A 9-year-old boy presented with complaints of excessive duration of sleep, increased appetite, weight gain, excessive daytime sleepiness, loss of interest in sports activities, irritability and snoring since 1.5 years after he was shifted to a residential school.
Before attending residential school, he used to follow a regular sleep schedule, with bedtime at 10 p.m. He did not have any issue with sleep onset and used to sleep alone in the bed. According to his father, he used to sleep in supine position and did not show any sign of sleep-related breathing disorder. His mother used to wake him up at 5 a.m. and he usually left the bed within 10 minutes, feeling fresh. He was good in studies till the age of 7 years and had many friends.
After 6 months of shifting to residential school, his father received complaints from the school regarding deterioration in studies and sleeping in the class. His teachers had also noticed that he was gaining weight and losing interest in sports activities. Then, his father took him back home before 1 year.
After bringing him home, since the past 1 year, his parents noticed a gross change in his appetite with an increase in frequency and amount of food. A delay in meeting his demand of food used to result in irritability shown by the child. He continued to put on weight at home. His parents also noticed an increase in the time spent in sleep. For the past 1 year, he started feeling sleepy by 9 p.m. During the night, he would snore and spent most of his sleep in prone position. On some occasions, his father had found saliva on the pillow in the morning. His parents were not able to wake him up till 7 a.m., that too, with a lot of difficulty. After waking up, he took nearly an hour to become active. In addition, he started taking 3–4 hour nap after lunch each day. If he was not allowed to take nap any day, he would fall asleep by 5 p.m to wake up at 7 a.m. in the morning. Any force to avoid nap resulted in irritability. He lost interest in sports activities since then.
The child's father also noticed frequent memory lapses resulting in misplacing his belongings. There was no history to suggest childhood depression, frequent rhinitis, tonsillitis, attention deficit hyperactivity disorder, restless leg syndrome, cataplexy, hypnogogic or hypnopompic hallucinations, sleep paralysis or any other parasomnia. There was no evidence of any neurological disorder, epilepsy, head trauma or substance abuse. His birth history and developmental history were noncontributory. Family history was also nonremarkable.
His craniofacial examination showed presence of central obesity, dental overjet, Mallampatti grade IV upper airway, submental fat and high arched palate. Epsworth Sleepiness Scale score was 24. His weight was 56 kg and height was 132 cm, leading to body mass index (BMI) of 32.18. His neck circumference was 34 cm.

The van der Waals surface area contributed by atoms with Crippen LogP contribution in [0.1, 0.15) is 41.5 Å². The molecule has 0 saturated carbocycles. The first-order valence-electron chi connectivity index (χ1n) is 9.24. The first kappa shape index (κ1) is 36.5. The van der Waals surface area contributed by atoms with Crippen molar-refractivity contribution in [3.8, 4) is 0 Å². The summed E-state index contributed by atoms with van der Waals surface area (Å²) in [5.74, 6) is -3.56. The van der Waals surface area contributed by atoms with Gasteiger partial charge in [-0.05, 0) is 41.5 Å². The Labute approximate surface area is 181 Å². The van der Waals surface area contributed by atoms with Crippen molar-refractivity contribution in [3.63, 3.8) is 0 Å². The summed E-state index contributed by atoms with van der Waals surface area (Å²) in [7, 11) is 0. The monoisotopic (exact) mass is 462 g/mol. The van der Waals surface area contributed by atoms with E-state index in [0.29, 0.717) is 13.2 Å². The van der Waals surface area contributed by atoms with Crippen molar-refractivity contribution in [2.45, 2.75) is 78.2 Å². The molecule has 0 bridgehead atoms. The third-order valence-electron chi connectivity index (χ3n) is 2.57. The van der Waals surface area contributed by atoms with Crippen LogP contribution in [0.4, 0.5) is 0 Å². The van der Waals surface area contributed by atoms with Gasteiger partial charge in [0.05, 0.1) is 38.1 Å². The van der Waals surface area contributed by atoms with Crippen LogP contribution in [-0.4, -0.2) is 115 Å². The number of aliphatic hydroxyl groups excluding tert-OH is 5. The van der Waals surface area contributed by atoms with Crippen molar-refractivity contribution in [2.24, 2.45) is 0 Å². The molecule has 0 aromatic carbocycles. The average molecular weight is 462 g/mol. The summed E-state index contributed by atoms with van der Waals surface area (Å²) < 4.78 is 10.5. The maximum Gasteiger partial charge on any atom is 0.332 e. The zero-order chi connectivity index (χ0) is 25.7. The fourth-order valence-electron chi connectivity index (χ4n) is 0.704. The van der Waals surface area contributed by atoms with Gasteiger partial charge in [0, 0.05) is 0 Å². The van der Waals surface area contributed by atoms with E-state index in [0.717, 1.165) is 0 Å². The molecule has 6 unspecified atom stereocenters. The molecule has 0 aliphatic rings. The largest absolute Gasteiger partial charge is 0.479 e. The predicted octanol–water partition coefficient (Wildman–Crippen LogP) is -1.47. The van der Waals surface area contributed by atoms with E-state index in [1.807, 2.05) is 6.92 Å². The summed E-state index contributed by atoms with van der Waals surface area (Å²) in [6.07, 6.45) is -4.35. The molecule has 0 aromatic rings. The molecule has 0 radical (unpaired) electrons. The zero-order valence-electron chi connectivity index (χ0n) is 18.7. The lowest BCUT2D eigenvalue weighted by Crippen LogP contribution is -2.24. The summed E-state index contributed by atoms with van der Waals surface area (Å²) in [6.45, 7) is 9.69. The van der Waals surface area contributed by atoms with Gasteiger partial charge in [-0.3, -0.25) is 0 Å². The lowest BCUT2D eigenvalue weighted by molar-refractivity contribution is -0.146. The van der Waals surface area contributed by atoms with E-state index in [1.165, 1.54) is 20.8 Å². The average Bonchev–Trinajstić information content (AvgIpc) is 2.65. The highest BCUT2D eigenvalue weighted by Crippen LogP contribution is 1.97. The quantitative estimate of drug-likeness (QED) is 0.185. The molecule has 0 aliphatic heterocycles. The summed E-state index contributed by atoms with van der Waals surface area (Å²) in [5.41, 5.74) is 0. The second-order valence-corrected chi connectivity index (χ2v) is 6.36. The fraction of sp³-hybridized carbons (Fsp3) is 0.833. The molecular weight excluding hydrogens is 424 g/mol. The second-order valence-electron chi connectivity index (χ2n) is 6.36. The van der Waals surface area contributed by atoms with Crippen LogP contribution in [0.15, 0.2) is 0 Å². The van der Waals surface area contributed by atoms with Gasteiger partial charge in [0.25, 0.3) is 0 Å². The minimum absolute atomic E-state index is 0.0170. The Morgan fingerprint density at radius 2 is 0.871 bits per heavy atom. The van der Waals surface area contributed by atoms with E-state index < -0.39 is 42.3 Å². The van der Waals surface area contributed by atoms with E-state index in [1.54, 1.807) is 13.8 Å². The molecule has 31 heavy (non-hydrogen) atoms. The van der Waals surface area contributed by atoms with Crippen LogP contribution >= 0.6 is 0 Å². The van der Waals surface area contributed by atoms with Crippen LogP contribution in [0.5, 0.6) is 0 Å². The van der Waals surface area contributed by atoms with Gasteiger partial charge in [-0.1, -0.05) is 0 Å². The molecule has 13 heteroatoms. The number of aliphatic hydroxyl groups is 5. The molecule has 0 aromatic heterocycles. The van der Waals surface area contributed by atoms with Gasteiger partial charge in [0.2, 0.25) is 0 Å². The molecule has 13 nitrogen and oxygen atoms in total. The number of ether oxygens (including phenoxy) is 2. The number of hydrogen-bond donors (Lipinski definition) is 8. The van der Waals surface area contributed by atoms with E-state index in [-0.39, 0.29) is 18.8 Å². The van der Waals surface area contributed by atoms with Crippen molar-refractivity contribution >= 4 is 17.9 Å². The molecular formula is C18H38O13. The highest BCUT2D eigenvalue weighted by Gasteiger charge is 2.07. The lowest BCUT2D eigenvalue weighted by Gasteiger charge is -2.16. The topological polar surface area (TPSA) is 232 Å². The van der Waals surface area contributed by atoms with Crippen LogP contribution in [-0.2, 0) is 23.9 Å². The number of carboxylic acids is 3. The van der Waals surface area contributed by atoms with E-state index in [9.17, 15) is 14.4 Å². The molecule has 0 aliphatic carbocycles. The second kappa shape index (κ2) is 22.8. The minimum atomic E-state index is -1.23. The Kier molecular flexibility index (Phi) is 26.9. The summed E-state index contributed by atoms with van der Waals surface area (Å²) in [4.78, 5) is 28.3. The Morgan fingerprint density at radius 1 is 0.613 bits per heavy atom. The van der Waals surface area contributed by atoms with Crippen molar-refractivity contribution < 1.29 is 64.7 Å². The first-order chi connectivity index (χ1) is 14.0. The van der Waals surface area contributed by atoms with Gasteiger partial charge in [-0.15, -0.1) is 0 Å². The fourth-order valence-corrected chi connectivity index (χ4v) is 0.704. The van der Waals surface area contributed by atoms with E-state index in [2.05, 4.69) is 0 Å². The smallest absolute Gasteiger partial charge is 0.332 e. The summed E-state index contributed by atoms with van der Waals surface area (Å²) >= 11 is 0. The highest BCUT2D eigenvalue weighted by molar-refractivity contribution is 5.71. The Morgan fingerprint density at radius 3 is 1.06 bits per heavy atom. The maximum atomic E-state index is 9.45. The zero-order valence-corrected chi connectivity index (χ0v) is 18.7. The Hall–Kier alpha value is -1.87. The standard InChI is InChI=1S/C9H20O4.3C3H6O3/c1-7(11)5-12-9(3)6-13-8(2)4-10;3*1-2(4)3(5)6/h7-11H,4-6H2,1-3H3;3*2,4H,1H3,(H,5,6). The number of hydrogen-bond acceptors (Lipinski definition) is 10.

Mental status examination showed normal psychomotor activity. Child was irritable on occasions following trivial issues and was reluctant to comply with examination procedure. He failed to comply when higher mental functions were being tested.
His lateral neck skiagram showed adenoid hypertrophy  and magnetic resonance imaging (MRI) brain was noncontributory. IQ assessment was also ordered. Since the child did not comply on the first day, the tests were performed after 2 days. At the time of administering tests, child was in better mood and performed all the tests. On developmental screening test, he attained a score of 90; on Vineland Social Maturity scale, his score was 70; on Malin's Intelligence Scale (Indian Adaptation) – Wechsler Intelligence Scale for Children (WICS) (performance test and verbal test), he attained a score of 70 each. Thus, the comprehensive score was 75.
Neck skiagram showing adenoid hypertrophy in the child (lateral view)
Considering the clinical picture, diagnosis of obstructive sleep apnea was made and narcolepsy without cataplexy and KLS were kept as differential diagnoses. Consequently, a level-I video polysomnography followed by multiple sleep latency test (MSLT) was ordered.
Level I polysomnography was done with a total recording time of 452 minutes. Total sleep time was 362 minutes. Objectively, the boy had sleep efficiency of 90% (100 × Total Sleep Time (TST)/ Sleep Period Time (SPT)); sleep onset latency of 44 minutes; Rapid Eye Movement (REM) latency of 187minutes and Wake after Sleep Onset (WASO) of 47 minutes. During the study night, N1 was 12%; N2 was 48%; N3 was 18% and REM was 22%. Hypnogram suggested frequent arousals . He spent most of time in right lateral position  and Respiratory Disturbance Index (RDI) was 2 (REM=4; Non Rapid Eye Movement (NREM)=1). Respiratory events were position dependent. Average saturation during REM was 97% and during NREM was 98%. Oxygen saturation dropped to 87% during REM and 94% during NREM. Snoring was also observed with an index of 8.9 without any effect of sleep stage.
Hypnogram showing poor maintenance of sleep
Hypnogram showing frequent shifting of body position during sleep
MSLT was done the following day. Four naps were recorded as per the standard protocol . Results of this test are depicted in .
Multiple sleep latency test report